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That’s why progressives need to protect—and expand—SNAP now. Congressional Republicans will keep coming for it, so we can’t afford to sit on our hands, waiting for the ideal anti-poverty program to come along. SNAP exists, and is an essential part of the social safety net. Equally important, and rare among social welfare programs, SNAP has solid support among Republican and Democratic voters. While a guaranteed minimum income remains the goal, right now the left should push hard to expand SNAP benefits and enrollment rates.

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A refresher: SNAP is the nation’s largest food assistance program, in 2022 supplementing the food purchasing power of some 42 million Americans—12.5 percent of the population—at a cost of $120 billion. Benefit levels are adjusted for household size and monthly income, with deductions for basic needs (rent, heat, etc.) and an automobile. In August 2023 the average monthly household benefit was $340, roughly where it was in March 2020 before pandemic supplements provided another $100 per month; those ended in February 2023, leading predictably to increases in food insecurity. Benefits are deposited as dollar amounts into an electronic benefits transfer debit card, which enrollees can use at participating food retailers, from Walmart to the local bodega. Some restrictions aside, SNAP enrollees enjoy same ability to choose food products as any other Americans consumer.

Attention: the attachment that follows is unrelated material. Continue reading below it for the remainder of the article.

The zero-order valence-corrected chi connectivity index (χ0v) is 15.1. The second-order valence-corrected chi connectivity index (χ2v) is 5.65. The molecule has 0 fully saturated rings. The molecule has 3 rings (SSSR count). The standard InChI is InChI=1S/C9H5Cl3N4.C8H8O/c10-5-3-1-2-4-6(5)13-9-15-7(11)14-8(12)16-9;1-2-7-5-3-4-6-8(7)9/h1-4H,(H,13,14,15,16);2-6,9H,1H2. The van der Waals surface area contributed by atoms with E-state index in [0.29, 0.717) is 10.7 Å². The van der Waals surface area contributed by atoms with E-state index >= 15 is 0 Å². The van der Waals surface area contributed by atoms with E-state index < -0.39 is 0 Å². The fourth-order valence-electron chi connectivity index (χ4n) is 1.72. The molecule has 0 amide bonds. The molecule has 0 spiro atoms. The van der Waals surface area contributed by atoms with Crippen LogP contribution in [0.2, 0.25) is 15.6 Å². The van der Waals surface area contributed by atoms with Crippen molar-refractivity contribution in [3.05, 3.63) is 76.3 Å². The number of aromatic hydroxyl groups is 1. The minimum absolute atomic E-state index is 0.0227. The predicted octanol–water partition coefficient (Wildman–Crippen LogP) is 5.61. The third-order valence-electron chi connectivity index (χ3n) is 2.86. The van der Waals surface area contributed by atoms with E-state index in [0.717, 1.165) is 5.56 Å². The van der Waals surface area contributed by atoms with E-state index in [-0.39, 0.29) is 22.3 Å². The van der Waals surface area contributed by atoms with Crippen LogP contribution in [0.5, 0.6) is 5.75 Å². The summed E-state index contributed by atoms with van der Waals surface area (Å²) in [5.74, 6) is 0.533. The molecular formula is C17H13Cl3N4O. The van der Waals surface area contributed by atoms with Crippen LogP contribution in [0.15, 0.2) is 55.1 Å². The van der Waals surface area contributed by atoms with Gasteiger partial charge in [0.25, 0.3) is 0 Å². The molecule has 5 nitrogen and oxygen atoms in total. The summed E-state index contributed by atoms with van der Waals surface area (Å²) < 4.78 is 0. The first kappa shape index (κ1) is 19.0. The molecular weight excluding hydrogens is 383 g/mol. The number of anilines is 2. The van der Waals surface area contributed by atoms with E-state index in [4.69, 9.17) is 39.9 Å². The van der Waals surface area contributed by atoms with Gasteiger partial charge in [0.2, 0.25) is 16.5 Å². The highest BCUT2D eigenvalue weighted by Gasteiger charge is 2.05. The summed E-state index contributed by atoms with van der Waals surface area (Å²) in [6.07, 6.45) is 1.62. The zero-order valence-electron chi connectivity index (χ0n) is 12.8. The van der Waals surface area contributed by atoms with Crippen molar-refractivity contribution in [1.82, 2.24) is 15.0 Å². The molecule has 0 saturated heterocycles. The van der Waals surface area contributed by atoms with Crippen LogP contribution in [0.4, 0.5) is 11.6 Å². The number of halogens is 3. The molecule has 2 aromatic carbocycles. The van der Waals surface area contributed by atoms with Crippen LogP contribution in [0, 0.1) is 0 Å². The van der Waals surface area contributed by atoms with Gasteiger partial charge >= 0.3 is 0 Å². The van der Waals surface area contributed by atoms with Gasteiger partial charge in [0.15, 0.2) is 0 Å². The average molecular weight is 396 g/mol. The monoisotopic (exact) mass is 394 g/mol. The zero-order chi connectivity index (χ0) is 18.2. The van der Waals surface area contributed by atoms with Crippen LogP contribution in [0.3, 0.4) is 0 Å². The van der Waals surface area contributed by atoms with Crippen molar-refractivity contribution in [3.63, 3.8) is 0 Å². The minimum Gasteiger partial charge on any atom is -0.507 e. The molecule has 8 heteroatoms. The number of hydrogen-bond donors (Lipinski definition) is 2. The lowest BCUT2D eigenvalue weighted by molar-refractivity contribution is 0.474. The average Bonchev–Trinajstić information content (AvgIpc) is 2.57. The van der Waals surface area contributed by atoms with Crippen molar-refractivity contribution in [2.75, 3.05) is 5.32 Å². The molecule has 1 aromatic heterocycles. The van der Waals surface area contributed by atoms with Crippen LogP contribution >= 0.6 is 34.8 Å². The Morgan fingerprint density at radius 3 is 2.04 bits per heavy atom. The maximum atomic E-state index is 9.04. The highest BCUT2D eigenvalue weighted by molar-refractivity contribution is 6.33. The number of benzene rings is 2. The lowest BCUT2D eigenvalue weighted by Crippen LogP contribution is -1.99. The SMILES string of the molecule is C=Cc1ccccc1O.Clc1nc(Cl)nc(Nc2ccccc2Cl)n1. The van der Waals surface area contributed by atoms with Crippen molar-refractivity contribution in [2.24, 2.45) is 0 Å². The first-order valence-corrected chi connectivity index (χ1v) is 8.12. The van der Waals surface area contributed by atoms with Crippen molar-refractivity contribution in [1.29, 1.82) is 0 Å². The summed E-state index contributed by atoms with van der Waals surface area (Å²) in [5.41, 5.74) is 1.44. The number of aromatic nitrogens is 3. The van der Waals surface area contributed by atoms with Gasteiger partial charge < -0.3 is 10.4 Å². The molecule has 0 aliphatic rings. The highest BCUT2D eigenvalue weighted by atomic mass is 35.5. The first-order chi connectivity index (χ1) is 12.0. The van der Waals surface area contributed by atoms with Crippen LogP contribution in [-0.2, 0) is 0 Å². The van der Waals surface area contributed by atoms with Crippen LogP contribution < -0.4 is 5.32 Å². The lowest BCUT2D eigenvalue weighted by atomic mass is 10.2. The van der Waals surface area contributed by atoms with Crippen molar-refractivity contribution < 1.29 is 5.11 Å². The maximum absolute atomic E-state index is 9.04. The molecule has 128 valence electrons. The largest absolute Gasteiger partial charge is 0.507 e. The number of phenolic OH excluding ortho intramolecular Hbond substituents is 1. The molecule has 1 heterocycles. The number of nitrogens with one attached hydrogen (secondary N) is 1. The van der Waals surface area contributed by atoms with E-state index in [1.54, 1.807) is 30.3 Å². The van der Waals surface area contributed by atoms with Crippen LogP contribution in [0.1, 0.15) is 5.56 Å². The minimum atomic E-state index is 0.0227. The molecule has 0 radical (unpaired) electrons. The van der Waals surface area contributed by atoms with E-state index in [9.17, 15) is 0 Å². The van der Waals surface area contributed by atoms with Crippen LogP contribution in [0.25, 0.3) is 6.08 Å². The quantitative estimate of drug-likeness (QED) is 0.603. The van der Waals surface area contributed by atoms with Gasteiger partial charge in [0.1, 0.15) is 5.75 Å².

Without SNAP, rates of food insecurity, even outright hunger, would increase dramatically, especially among households with children. And it’s not just about access to food; food security is linked to better health outcomes, improved educational attainment, and great labor force participation. So SNAP makes a difference, and in budget terms is now the nation’s second-largest anti-poverty program for the non-elderly, after the Earned Income Tax Credit (another “indirect” form of support).

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More to the point, SNAP also is an effective anti-poverty program. Unlike cash welfare systems where enrollees faced sharp benefits “cliffs” if their incomes increased, SNAP benefits adjust gradually with monthly household income, up to 130 percent above the federal poverty line, and there is little evidence that SNAP creates disincentives against work. Also, unlike TANF, SNAP benefits are adjusted for inflation, an essential factor when food prices spike.